Thursday, May 20, 2010

Shiny, Glowy Horses

A few other things came up, so my forensic analysis of the Swap Meet will have to wait until later in the week. I also became rather distracted by that box of quilt scraps I bought on Sunday; all of my spare "thinking" time has gone towards puzzling those pieces together. (I guess my brain enjoyed the challenge of reassembling that Double Wedding Ring more than I realized!)

I forgot to mention that the guy who sold me the wicked white platform go-go boots also had a stash of vintage Black Light posters. If I had had more money, or more space in the car, I would have definitely brought a couple of them home. I love Glow-in-the-Dark stuff: I even keep a small collection of early Glowy Hartland religious figurines in my bedroom window as a makeshift, retro nightlight.

Hartland was using phosphorescent plastics in the early 1950s, but it wasn’t until 2003 that Breyer had cause to, in their Halloween program. Phosphorescent plastic kinda-sorta makes sense for religious figurines, but not for horses so much, especially if you’re big into recycling the scrap plastic as regrind. The inevitability of accidentally mixing the Glowy plastic with the standard white stuff was probably also another factor in their hesitation.

I liked the concept of Reeves’ Halloween program, but I wasn’t completely into it when it began. Halloween was never a big holiday at our house: I liked the candy, and watching other people dress up, but mostly I thought of it as my Uncle Fred’s birthday. He didn’t just revel in the coincidence, he lived it: slicked black hair, a goatee, and a mostly black wardrobe were part and parcel of his identity. (Such a sweetheart, too - of all my departed relatives, I think he’s one of the ones I miss the most.)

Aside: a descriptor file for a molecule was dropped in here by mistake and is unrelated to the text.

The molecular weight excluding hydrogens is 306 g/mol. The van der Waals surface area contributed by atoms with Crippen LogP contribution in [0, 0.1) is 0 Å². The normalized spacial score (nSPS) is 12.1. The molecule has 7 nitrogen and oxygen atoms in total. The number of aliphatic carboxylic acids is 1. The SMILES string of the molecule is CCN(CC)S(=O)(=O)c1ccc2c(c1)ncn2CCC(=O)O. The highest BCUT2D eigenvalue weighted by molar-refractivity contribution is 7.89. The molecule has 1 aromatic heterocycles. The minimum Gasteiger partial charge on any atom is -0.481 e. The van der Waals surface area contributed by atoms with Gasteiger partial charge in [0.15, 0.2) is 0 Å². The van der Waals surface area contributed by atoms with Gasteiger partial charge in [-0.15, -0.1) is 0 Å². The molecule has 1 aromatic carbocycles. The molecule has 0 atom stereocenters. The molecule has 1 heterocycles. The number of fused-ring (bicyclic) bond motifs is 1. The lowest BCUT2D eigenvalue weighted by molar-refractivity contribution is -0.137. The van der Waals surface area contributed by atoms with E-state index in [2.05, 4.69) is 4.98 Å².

It wasn’t until they came out with Merry Widow that I became a believer. A Traditional-scale Breyer horse - that glows in the dark? Sold!

I was a little upset about the Glowy G2 Andalusian keychains they used as giveaways at BreyerFest that year, naturally. Combining two of my favorite things - Stablemates, and phosphorescent plastic - in one neat little package? Argh! I took some comforting in believing that I’d get one eventually; the event that they gave them away at was not well-attended, and they had to have had a lot left over. Right, right?

Yes, they did. But no, I don’t.

The Glowy Keychain is one of the few recent SRs that hasn’t made it into the Ninja Pit of Death, or Grab Bags, or Shopatron. It’s one of Reeves’ few pure "promo" horses, outside of the BreyerFest Volunteer Gift Horses (but even those you still have to work for, technically.) Either Reeves gifts you one, or you buy it from someone who was gifted.

Enough of them are circulating around now that the prices for them have dropped out of the stratosphere, but I still can’t cross that line and actually pay for something I know someone got for free. It just feels weird to me. I also don’t buy other people’s Volunteer Horses, for pretty much the same reason. (Additionally, they tend to be too expensive, even the so-called "homely" ones.)

The reason given for the end of the Halloween program was that they "ran out of ideas," but the Halloween-themed SRs for the invitation-only events since then (VRE and LSE) argues against that. I suspect the sales were probably lagging just enough to no longer make the program economically viable, but I don’t have access to the sales records to know for sure.

It’s also true that the Missouri Fox Trotter "Frankensteed" wasn’t all that popular among the LSE attendees last year, but I believe that was more a function of the relatively high piece count compared to other available SRs, and attendees’ unreasonably high expectations. (Nothing less than "Test Colors for Everyone" would have satisfied the critics, in the end.)

I think there’s still enough support for the idea to continue making Halloween Horses on a limited basis. There’s already a modestly successful, existing program that it could be incorporated into: the Shopatron Web Specials.

(If you're looking for idea, people at Reeves, may I suggest a metallic orange Belgian with a painted, glow-in-the-dark Jack O’Lantern face on it?)

1 comment:

BluelineGoddess said...

I do have one of the glowy G2 Andy keychains - gifted by a Breyer employee to me at Devilish Kokopelli Live 2005 (I answered some inane trivia question, it wasn't until I got home that night and looked him up that I realized how valuable he really was).

I don't like the MFT mold in general, but I love Frankensteed. Just haven't had the available funds for him (always end up with a mold that really speaks to me coming up for sale right as I decide to search for one).